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Samsung Odyssey G7 32in (‎C32G75T) review: A class apart

Our Rating :
£502.00 from
Price when reviewed : £769
inc VAT

A stunning 32in gaming monitor with great colours, an ultra smooth 240Hz refresh rate and an immersive 1000R curve


  • Immersive 1000R curve
  • Responsive 240Hz panel
  • HDR content looks great


  • Occupies a lot of desk space
  • OSD controls awkwardly placed

The Samsung Odyssey G7 marks a number of firsts in the world of gaming monitors. It’s the first monitor we’ve seen to feature a dramatic 1000R curvature and the first with a VA (Vertical Alignment) panel that boasts a 1ms GTG (grey to grey) response time.

Groundbreaking as these features are, however, they aren’t the monitor’s only impressive stats. With a refresh rate of up to 240Hz, support for both Nvidia G-SYNC and AMD FreeSync Premium, and a QLED Quantum Dot panel reproducing up to 95% of the DCI-P3 colour gamut, the G7 is absolutely stacked with features.

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Samsung Odyssey G7 32in review: What you get for the money

The Odyssey G7 we’re testing here is a pretty big thing. It measures 31.5in across the diagonal and the large v-shaped stand is a substantial 30cm deep. It’s also available as a 27in monitor with the same resolution and features.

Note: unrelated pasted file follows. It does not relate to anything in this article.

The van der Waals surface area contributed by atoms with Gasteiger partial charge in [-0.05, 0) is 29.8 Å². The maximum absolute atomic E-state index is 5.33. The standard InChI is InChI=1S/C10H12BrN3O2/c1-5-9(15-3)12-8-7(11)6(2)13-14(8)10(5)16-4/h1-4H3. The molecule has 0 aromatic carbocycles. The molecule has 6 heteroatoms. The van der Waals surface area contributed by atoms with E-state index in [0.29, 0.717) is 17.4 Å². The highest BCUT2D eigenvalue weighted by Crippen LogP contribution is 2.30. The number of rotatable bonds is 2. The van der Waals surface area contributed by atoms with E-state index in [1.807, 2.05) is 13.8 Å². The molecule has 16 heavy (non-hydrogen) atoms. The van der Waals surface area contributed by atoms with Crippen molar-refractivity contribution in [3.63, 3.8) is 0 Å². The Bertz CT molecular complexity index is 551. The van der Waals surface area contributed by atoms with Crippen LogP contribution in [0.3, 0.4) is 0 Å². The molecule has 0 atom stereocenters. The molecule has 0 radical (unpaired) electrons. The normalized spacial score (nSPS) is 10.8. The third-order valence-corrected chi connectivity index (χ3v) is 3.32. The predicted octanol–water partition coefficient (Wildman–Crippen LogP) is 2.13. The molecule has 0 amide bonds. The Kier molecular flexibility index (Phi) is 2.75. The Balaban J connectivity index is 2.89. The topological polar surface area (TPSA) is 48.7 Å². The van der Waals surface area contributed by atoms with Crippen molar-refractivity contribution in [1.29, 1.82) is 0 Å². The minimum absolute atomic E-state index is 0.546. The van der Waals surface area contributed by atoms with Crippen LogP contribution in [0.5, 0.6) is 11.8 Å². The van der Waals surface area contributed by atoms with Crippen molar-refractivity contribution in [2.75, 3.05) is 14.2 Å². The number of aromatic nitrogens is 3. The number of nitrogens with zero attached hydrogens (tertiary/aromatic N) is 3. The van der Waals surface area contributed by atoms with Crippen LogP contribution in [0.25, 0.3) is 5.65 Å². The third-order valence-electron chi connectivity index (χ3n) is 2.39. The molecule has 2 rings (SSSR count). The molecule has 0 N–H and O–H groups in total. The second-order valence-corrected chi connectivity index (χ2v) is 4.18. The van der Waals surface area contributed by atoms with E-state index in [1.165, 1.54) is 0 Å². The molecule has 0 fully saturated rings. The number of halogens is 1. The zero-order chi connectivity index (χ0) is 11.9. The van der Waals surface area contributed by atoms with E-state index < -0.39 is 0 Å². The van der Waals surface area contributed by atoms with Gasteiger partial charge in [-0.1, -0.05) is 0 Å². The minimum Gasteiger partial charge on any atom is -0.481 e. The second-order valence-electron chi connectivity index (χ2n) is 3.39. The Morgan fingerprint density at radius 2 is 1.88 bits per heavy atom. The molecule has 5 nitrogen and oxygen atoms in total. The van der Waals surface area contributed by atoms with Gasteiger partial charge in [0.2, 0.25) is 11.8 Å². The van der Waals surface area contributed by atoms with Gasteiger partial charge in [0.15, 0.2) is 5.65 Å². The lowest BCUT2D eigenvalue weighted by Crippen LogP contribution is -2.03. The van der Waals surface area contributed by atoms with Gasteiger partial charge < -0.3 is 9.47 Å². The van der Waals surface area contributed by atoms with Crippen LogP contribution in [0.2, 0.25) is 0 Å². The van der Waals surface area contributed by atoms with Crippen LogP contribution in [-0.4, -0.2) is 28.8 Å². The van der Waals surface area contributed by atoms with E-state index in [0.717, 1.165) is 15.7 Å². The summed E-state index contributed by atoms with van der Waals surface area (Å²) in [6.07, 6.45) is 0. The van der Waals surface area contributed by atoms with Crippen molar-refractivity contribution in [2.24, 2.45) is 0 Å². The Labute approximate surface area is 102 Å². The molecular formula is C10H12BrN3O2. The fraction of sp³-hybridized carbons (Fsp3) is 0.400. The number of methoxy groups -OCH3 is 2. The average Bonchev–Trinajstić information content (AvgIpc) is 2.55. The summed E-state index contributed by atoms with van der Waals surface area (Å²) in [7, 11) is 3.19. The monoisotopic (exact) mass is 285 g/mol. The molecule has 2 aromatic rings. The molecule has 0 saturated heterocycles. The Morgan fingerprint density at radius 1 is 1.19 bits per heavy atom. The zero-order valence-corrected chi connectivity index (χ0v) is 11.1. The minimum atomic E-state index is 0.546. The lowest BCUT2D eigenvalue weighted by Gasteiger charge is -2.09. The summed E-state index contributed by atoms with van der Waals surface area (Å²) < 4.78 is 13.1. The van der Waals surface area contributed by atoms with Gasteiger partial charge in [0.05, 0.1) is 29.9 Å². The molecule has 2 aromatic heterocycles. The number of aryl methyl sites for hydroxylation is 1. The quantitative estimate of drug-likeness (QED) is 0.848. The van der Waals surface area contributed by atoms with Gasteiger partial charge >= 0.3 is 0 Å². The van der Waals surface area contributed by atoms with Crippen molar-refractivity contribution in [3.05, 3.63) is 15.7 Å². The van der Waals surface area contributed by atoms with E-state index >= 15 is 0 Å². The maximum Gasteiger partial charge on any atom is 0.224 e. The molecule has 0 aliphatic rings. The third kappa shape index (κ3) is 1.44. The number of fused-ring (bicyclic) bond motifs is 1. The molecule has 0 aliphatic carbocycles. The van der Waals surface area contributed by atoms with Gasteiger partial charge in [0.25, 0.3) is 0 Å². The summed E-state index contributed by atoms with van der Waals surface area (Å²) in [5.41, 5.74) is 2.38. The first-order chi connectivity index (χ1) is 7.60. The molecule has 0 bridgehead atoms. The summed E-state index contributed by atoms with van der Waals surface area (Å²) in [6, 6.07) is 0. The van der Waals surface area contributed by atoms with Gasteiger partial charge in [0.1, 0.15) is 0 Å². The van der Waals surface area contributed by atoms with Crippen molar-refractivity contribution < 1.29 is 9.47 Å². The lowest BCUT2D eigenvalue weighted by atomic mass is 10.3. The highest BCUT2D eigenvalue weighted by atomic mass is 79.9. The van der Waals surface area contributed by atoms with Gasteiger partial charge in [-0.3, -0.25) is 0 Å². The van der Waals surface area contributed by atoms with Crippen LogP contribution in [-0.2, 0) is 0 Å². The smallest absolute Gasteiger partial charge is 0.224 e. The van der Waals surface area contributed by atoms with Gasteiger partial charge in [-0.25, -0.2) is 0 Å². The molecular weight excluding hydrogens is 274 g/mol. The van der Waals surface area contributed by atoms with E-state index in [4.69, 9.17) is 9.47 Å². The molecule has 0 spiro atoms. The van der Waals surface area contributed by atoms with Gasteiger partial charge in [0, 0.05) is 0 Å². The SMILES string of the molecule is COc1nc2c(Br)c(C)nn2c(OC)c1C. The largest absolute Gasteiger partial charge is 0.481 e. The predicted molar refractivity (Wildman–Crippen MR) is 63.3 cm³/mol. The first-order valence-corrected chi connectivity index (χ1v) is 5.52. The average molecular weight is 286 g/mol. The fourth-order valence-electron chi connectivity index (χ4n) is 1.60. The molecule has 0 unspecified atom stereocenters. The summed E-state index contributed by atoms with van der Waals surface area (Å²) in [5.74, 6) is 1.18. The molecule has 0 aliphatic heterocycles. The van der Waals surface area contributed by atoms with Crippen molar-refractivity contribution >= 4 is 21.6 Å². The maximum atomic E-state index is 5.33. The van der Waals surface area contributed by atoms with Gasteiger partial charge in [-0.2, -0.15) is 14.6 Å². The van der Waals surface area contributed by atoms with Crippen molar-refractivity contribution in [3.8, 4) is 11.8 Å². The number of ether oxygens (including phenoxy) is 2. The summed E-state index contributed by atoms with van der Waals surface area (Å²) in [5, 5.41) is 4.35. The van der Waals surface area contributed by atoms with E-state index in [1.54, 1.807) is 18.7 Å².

Despite the size, we’re not looking at a 4K monitor here. In many ways, that’s a relief. The lower resolution of 2,560 x 1,440 ensures games look reasonably sharp without the hefty performance hit of 4K. Plus you won’t need to splash out on a top-end graphics card to satisfy your craving for high frame rates.

Among its many impressive features, the G7 is also HDR600 certified, reaching up to a rated 600cd/m² with HDR-enabled games and video content. That’s not as bright as the best HDR TVs get but, at close quarters (which is where you’re typically looking at a monitor from), it’s plenty bright enough.

Despite all that, the cost of the Odyssey G7 isn’t sky-high. Indeed, the list price for the 32in I have on test is £769 (although Amazon has it for £622) and for the 27in it’s £550, which would appear to be decent value for money compared with the other HDR gaming monitors we’ve seen recently.